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Exploration of the role of gangliosides and cholesterol in the mechanism of β-amyloid neurotoxicity in Alzheimer's disease
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Alzheimer's disease (AD) is the most common form of the dementia in the aging population. β-amyloid peptide (Aβ) has been indicated as the most important hallmark of AD and also is believed to be the central trigger of the pathological changes observed in the brains of AD patients. Currently, a variety of evidence indicates that Aβ-membrane interactions play an important role in the mechanism of Aβ neurotoxicity. In particular, cholesterol and gangliosides were reported to be related closely to Aβ toxicity. In this work, we explored the role of gangliosides and cholesterol in the mechanism of Aβ neurotoxicity in AD. Specifically, we investigated the feasibility that the binding between Aβ and the cell membrane, which is proposed to be the first step in the mechanism of Aβ toxicity, might be affected by membrane dipole potential, and that cholesterol may play a role in this interaction by altering membrane dipole. Using a dual-wavelength ratiometric fluorescence method, we investigated the relationship between membrane dipole potential and interaction of Aβ with living cell membranes. Binding of Aβ to the cell membrane resulted in a decrease in membrane dipole. Reductions of membrane cholesterol content also led to a decrease in membrane dipole, suggesting that increased cholesterol content might increase membrane dipole and enhance Aβ binding and subsequent toxicity. We then examined if increasing or decreasing of membrane dipole with 6-ketocholestanol or phloretin, respectively, could alter the toxic effects of Aβ. Increasing and decreasing membrane dipole resulted in increased and decreased cell viability, respectively, upon exposure to Aβ. We also explored the hypothesis that Aβ binding to cells was via a direct affinity for gangliosides. We investigated the ability of gangliosides and ganglioside components in solution to compete with gangliosides on the membrane surface for binding of Aβ. Our results indicate that gangliosides might be the Aβ binding site on cell membrane and that an antibody against gangliosides reduces Aβ toxicity by the direct blocking of binding of Aβ to gangliosides on cell surface. Finally, we investigated via modeling the ability of ganglioside competitors to attenuate Aβ toxicity. Collectively, this body of research suggests that cholesterol and gangliosides have important roles in the mechanism of toxicity in AD. Our ability to inhibit the binding of Aβ to the cell membrane may lead to novel treatment approaches for Alzheimer's disease.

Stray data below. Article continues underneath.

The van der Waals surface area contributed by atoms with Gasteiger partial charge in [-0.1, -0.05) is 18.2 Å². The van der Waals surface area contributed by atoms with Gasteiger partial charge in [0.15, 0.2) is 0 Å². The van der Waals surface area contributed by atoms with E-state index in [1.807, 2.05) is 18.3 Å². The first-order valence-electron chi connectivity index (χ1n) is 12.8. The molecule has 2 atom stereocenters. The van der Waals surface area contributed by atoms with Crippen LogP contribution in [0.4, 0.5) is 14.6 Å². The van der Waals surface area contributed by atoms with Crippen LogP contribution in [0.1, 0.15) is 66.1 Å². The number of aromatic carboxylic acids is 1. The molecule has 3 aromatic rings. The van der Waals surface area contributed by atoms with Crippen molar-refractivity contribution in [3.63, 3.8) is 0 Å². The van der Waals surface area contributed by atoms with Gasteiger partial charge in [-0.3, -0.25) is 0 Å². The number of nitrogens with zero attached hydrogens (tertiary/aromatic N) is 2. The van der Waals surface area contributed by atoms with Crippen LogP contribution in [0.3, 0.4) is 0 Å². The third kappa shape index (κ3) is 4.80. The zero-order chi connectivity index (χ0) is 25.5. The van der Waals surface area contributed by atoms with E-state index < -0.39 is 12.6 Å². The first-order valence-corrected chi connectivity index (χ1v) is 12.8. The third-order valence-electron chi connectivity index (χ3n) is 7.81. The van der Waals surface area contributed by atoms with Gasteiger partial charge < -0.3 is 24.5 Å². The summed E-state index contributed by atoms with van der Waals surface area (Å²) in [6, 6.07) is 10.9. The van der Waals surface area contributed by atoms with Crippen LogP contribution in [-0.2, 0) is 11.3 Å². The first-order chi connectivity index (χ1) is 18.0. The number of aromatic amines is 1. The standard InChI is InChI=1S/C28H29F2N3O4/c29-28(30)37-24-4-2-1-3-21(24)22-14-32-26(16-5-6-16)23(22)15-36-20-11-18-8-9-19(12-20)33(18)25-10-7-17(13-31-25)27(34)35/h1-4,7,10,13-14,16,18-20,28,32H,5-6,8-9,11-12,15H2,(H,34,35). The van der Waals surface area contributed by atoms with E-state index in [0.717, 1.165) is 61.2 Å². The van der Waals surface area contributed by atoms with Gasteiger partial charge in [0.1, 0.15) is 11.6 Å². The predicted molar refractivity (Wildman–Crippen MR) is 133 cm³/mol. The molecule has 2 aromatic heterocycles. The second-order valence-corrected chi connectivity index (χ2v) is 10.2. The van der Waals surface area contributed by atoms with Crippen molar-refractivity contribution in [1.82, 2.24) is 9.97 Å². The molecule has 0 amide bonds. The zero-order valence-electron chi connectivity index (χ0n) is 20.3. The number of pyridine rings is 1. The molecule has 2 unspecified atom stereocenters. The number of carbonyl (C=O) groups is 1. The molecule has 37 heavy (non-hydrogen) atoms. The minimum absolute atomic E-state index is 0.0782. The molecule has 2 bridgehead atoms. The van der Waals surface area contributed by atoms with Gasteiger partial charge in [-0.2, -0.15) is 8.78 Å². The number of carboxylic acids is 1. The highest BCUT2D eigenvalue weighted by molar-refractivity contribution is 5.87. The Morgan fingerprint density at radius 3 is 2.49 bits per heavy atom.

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Includes bibliographical references (leaves 73-85).
Issued also on microfiche from Lange Micrographics.
Yoo, Suk Joon (2002). Exploration of the role of gangliosides and cholesterol in the mechanism of β-amyloid neurotoxicity in Alzheimer's disease. Master's thesis, Texas A&M University. Available electronically from
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